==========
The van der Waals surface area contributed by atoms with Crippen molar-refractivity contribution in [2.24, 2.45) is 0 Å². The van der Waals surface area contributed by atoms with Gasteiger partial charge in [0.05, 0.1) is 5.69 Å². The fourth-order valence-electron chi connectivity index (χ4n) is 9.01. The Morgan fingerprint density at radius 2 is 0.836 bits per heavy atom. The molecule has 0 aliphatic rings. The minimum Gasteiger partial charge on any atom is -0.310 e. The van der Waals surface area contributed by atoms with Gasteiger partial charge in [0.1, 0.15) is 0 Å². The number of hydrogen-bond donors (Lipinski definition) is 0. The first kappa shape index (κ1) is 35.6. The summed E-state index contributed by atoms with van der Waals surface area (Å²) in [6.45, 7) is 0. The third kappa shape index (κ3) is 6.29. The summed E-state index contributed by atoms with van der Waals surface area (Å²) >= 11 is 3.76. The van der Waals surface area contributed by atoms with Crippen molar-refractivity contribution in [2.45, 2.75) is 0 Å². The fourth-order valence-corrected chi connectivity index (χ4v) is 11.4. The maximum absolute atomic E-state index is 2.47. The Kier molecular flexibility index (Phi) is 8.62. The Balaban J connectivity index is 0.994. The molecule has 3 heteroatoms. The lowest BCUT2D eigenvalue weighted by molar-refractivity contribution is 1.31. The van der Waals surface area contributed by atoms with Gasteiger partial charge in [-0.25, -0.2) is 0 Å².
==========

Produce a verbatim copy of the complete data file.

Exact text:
The van der Waals surface area contributed by atoms with Crippen molar-refractivity contribution in [2.24, 2.45) is 0 Å². The van der Waals surface area contributed by atoms with Gasteiger partial charge in [0.05, 0.1) is 5.69 Å². The fourth-order valence-electron chi connectivity index (χ4n) is 9.01. The Morgan fingerprint density at radius 2 is 0.836 bits per heavy atom. The molecule has 0 aliphatic rings. The minimum Gasteiger partial charge on any atom is -0.310 e. The van der Waals surface area contributed by atoms with Gasteiger partial charge in [0.1, 0.15) is 0 Å². The number of hydrogen-bond donors (Lipinski definition) is 0. The first kappa shape index (κ1) is 35.6. The summed E-state index contributed by atoms with van der Waals surface area (Å²) in [6.45, 7) is 0. The third kappa shape index (κ3) is 6.29. The summed E-state index contributed by atoms with van der Waals surface area (Å²) >= 11 is 3.76. The van der Waals surface area contributed by atoms with Crippen molar-refractivity contribution in [2.45, 2.75) is 0 Å². The fourth-order valence-corrected chi connectivity index (χ4v) is 11.4. The maximum absolute atomic E-state index is 2.47. The Kier molecular flexibility index (Phi) is 8.62. The Balaban J connectivity index is 0.994. The molecule has 3 heteroatoms. The lowest BCUT2D eigenvalue weighted by molar-refractivity contribution is 1.31. The van der Waals surface area contributed by atoms with Gasteiger partial charge in [-0.25, -0.2) is 0 Å².